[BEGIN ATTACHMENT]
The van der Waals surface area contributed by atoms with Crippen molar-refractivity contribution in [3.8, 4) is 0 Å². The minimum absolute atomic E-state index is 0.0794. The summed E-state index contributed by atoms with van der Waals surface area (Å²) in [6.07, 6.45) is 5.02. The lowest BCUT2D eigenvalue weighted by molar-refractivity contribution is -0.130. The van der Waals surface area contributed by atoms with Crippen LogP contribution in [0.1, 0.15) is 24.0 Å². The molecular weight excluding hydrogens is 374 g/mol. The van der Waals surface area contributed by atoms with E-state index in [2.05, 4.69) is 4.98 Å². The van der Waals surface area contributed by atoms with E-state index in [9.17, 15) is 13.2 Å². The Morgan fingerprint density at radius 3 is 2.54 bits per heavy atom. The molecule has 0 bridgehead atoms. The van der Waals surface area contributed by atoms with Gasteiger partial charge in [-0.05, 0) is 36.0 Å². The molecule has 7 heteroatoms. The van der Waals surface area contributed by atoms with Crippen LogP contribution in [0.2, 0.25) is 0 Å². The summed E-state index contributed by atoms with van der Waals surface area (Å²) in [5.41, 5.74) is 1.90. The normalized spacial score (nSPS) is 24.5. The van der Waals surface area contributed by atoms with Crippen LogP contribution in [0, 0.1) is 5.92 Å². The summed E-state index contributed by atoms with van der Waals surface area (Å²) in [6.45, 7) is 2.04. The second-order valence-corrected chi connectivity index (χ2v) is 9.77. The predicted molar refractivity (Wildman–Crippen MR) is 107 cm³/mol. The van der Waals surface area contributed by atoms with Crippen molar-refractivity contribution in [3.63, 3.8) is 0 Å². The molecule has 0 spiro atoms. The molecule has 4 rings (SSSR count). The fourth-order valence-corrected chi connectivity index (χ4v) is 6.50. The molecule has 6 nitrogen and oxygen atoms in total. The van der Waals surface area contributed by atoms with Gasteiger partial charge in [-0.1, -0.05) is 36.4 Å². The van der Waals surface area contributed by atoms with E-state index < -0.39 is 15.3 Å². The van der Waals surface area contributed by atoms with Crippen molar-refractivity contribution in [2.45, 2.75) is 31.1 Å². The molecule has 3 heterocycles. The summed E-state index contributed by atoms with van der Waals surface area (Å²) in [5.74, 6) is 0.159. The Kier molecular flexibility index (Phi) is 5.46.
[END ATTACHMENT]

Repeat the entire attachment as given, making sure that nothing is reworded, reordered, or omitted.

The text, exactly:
The van der Waals surface area contributed by atoms with Crippen molar-refractivity contribution in [3.8, 4) is 0 Å². The minimum absolute atomic E-state index is 0.0794. The summed E-state index contributed by atoms with van der Waals surface area (Å²) in [6.07, 6.45) is 5.02. The lowest BCUT2D eigenvalue weighted by molar-refractivity contribution is -0.130. The van der Waals surface area contributed by atoms with Crippen LogP contribution in [0.1, 0.15) is 24.0 Å². The molecular weight excluding hydrogens is 374 g/mol. The van der Waals surface area contributed by atoms with E-state index in [2.05, 4.69) is 4.98 Å². The van der Waals surface area contributed by atoms with E-state index in [9.17, 15) is 13.2 Å². The Morgan fingerprint density at radius 3 is 2.54 bits per heavy atom. The molecule has 0 bridgehead atoms. The van der Waals surface area contributed by atoms with Gasteiger partial charge in [-0.05, 0) is 36.0 Å². The molecule has 7 heteroatoms. The van der Waals surface area contributed by atoms with Crippen LogP contribution in [0.2, 0.25) is 0 Å². The summed E-state index contributed by atoms with van der Waals surface area (Å²) in [5.41, 5.74) is 1.90. The normalized spacial score (nSPS) is 24.5. The van der Waals surface area contributed by atoms with Crippen LogP contribution in [0, 0.1) is 5.92 Å². The summed E-state index contributed by atoms with van der Waals surface area (Å²) in [6.45, 7) is 2.04. The second-order valence-corrected chi connectivity index (χ2v) is 9.77. The predicted molar refractivity (Wildman–Crippen MR) is 107 cm³/mol. The van der Waals surface area contributed by atoms with Crippen molar-refractivity contribution in [3.63, 3.8) is 0 Å². The molecule has 0 spiro atoms. The molecule has 4 rings (SSSR count). The fourth-order valence-corrected chi connectivity index (χ4v) is 6.50. The molecule has 6 nitrogen and oxygen atoms in total. The van der Waals surface area contributed by atoms with Gasteiger partial charge in [-0.1, -0.05) is 36.4 Å². The van der Waals surface area contributed by atoms with E-state index < -0.39 is 15.3 Å². The van der Waals surface area contributed by atoms with Crippen molar-refractivity contribution in [2.45, 2.75) is 31.1 Å². The molecule has 3 heterocycles. The summed E-state index contributed by atoms with van der Waals surface area (Å²) in [5.74, 6) is 0.159. The Kier molecular flexibility index (Phi) is 5.46.